Off the wall, Andrew Mitani, Ed Morita, Kyle Matsumoto

Living Off The Wall: Andrew Mitani, Ed Morita, and Kyle Matsumoto

Ed will be doing the sweets, of course, and Off The Wall’s Andrew Mitani is the chef de cuisine who will be presenting the savories. The unique twist on the menu, however, is that Ed will be encouraging you to eat your desserts first. (Social media users, use #DessertFirst.) “Every restaurant I’ve ever worked at treated desserts as an afterthought,” he said, “that is why I knew that if I ever had the chance to develop a dining concept, it would revolve around highlighting #DessertFirst.”

Andrew, of course, will be encouraging you to eat your food first, dessert later. (Social media users, use #FoodFirst.) The three have collaborated on a fun, unique menu that will sometimes blur the lines between sweet and savory. Here’s a look at some things you can expect to find:

Kabocha malasadas with haupia sauce.

Kabocha malasadas with haupia sauce.

The kabocha malasadas with haupia sauce were actually the last things I tried, but they’re so good, you will definitely want to eat #DessertFirst. In fact, when Ed left the room, Andrew and I inhaled these shamelessly. They’re fluffy and light — better than Leonard’s. I kid you not. The kabocha doesn’t provide a too-strong pumpkin flavor, but it does take the taste to a whole new level.

“These are a variation on a pumpkin malasada recipe I’ve been working on for a long time,” Ed said. “I previously made a variation using ‘ulu pala while at Highway Inn.”

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Ahi poke “cupcake.”

The ahi poke “cupcake” has a cute presentation in a cake cup, with rice on the bottom and a poke muffin top. Andrew added bubu arare sprinkles and created a special sesame-ginger “frosting” topped with yuzu tobiko. I liked that it had a nice blend of flavor and texture in every bite, and wondered why no one had invented this before. Did you know that Ed is anti-cupcake? Andrew created this not just to do a fun play off a dessert item, but as a dig at Ed!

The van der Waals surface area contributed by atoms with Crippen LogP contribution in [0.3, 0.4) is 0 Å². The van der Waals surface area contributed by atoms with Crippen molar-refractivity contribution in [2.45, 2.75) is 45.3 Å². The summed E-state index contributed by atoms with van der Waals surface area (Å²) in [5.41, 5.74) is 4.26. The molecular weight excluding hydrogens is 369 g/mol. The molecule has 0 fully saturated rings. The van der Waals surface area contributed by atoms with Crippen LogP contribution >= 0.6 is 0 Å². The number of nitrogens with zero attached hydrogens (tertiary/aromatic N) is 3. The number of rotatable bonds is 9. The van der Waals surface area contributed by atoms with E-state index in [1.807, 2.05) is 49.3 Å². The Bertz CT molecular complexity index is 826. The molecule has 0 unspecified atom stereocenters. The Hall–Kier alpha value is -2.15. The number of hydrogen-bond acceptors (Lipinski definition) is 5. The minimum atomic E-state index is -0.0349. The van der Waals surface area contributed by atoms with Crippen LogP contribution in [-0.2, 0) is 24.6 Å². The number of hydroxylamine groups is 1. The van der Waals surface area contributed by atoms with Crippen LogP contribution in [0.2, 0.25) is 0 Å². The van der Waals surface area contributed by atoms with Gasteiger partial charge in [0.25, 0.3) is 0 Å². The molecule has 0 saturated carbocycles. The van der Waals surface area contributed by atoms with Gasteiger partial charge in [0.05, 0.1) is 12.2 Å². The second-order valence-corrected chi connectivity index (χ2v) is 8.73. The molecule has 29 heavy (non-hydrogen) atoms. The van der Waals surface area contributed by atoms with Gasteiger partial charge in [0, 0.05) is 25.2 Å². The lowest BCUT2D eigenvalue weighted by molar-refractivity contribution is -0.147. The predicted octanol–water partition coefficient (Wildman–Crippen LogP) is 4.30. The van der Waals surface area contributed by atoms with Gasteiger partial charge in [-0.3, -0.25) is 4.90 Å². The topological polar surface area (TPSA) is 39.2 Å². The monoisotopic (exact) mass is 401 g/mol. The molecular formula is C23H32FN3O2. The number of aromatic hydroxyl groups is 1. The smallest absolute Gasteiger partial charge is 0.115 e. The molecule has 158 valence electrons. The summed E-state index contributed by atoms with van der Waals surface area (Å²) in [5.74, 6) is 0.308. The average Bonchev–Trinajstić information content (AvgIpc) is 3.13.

Bacon pecan sticky bun with Manhattan-spiked syrup.

Bacon pecan sticky bun with Manhattan-spiked syrup.

Will you start with a bacon pecan sticky bun instead? This will actually be offered for brunch, when they start that. Ed’s bun is made from his kabocha malasada batter and it’s got a generous layer of candied pecans and bacon, plus Manhattan-spiked honey syrup flavored with whiskey, bitters, and maraschino cherries. Need I say more? Actually, to be honest, the bun is delicious on its own and doesn’t need the extra honey, but it does give it an extra bit of decadence.

“I came up with the idea for spiked honey when I was doing blogs with the honey I received from the Adopt-a-Beehive program. After my first test batch, I realized that I had something special, so I’ve been holding on to the idea until now,” Ed explained. “And by the way, I’m not anti-cupcake! I’m anti-bad cupcakes.”

Sweet vs. savory: Cream puffs two ways.

Sweet vs. savory: Cream puffs two ways.

“The sweet versus savory cream puffs signify our ‘battle’ between #FoodFirst and #DessertFirst,” Andrew said. These are regular menu items, but watch for them in smaller versions as an amuse bouche when you dine at OTW Craft. The savory puffs are filled with goat cheese, bacon and chives with passion fruit falernum glaze. (Falernum is a Carribean syrup used in cocktails with high proof rum and some spices.) The sweet cream puffs are filled with Black Sand Porter “beer-a-misu” — tiramisu made with lady fingers soaked in beer and coffee syrup.

The puffs are nice and light. I intended to just take a bite and move on, but each was so tasty, I ended up eating a whole puff. The passion fruit falernum glaze on the savory puff is fantastic — it adds a great, subtle citrus flavor that contrasts well with the goat cheese. As for the sweet puff, I tend to not like beer, but this was not too strong. The cream is rich but not heavy, which made it too easy to keep eating!

Ozoni pizza.

Ozoni pizza.

Happy new year! You’ve heard of ozoni (good luck mochi soup), the traditional Japanese dish eaten on New Year’s Day. Well, the guys have created ozoni pizza. Ed made the pizza crust and they topped it with hatcho miso sauce, grated mochi, miso chicken, and mozzarella cheese, then a salad of mizuna, daikon, carrots, and yuzu wafu dressing. For added crunch and general prettiness, they added fried hasu chips. On the side is pickled mizuna stems in chili pepper oil.

Kyle said this is the first on a list of unique pizzas they’ll be rotating throughout the year. I liked this twist on a classic soup dish, not to mention it’s quite healthy.

Sandwich rolls with banana-nutella filling and white chocolate haupia sauce.

Sandwich rolls with banana-nutella filling and white chocolate haupia sauce.

Another sweet versus savory pairing: Ed made sandwich rolls with banana-nutella filling and provolone cheese that are rolled up, grilled in butter and served with white chocolate haupia sauce. So good! And I especially liked that he cuts off the crust. “Since I was making Twinkies at Highway Inn, people said I should make my version of other hostess snacks. This is my version of a Hoho,” he said.